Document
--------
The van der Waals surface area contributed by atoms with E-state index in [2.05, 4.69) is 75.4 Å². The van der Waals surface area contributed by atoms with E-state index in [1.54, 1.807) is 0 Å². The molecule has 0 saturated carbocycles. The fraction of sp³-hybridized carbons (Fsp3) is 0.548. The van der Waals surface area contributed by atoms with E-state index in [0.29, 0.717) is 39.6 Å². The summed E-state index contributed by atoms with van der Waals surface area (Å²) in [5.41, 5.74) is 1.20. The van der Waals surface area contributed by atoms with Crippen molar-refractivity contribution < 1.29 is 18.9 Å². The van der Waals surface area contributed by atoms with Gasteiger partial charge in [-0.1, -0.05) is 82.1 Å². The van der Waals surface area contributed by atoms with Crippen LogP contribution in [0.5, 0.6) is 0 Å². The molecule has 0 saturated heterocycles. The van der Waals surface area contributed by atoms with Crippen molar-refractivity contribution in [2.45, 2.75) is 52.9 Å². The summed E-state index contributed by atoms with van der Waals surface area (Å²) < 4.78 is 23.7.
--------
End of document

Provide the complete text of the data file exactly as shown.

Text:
The van der Waals surface area contributed by atoms with E-state index in [2.05, 4.69) is 75.4 Å². The van der Waals surface area contributed by atoms with E-state index in [1.54, 1.807) is 0 Å². The molecule has 0 saturated carbocycles. The fraction of sp³-hybridized carbons (Fsp3) is 0.548. The van der Waals surface area contributed by atoms with E-state index in [0.29, 0.717) is 39.6 Å². The summed E-state index contributed by atoms with van der Waals surface area (Å²) in [5.41, 5.74) is 1.20. The van der Waals surface area contributed by atoms with Crippen molar-refractivity contribution < 1.29 is 18.9 Å². The van der Waals surface area contributed by atoms with Gasteiger partial charge in [-0.1, -0.05) is 82.1 Å². The van der Waals surface area contributed by atoms with Crippen LogP contribution in [0.5, 0.6) is 0 Å². The molecule has 0 saturated heterocycles. The van der Waals surface area contributed by atoms with Crippen molar-refractivity contribution in [2.45, 2.75) is 52.9 Å². The summed E-state index contributed by atoms with van der Waals surface area (Å²) < 4.78 is 23.7.